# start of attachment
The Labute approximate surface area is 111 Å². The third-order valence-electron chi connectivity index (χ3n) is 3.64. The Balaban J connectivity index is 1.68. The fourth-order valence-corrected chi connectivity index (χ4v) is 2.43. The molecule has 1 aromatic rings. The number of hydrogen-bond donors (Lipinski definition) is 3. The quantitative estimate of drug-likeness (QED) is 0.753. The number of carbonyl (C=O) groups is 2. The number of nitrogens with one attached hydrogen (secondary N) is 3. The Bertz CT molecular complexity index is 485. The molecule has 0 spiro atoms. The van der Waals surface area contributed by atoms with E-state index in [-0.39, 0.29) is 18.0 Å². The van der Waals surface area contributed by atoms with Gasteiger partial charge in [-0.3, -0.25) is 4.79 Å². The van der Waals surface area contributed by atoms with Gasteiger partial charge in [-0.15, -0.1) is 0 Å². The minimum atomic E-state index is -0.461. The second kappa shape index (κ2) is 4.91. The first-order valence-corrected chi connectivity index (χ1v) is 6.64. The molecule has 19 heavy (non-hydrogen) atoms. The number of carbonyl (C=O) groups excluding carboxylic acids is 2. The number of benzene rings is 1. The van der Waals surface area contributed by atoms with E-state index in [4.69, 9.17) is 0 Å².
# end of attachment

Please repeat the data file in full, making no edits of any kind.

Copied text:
The Labute approximate surface area is 111 Å². The third-order valence-electron chi connectivity index (χ3n) is 3.64. The Balaban J connectivity index is 1.68. The fourth-order valence-corrected chi connectivity index (χ4v) is 2.43. The molecule has 1 aromatic rings. The number of hydrogen-bond donors (Lipinski definition) is 3. The quantitative estimate of drug-likeness (QED) is 0.753. The number of carbonyl (C=O) groups is 2. The number of nitrogens with one attached hydrogen (secondary N) is 3. The Bertz CT molecular complexity index is 485. The molecule has 0 spiro atoms. The van der Waals surface area contributed by atoms with E-state index in [-0.39, 0.29) is 18.0 Å². The van der Waals surface area contributed by atoms with Gasteiger partial charge in [-0.3, -0.25) is 4.79 Å². The van der Waals surface area contributed by atoms with Gasteiger partial charge in [-0.15, -0.1) is 0 Å². The minimum atomic E-state index is -0.461. The second kappa shape index (κ2) is 4.91. The first-order valence-corrected chi connectivity index (χ1v) is 6.64. The molecule has 19 heavy (non-hydrogen) atoms. The number of carbonyl (C=O) groups excluding carboxylic acids is 2. The number of benzene rings is 1. The van der Waals surface area contributed by atoms with E-state index in [4.69, 9.17) is 0 Å².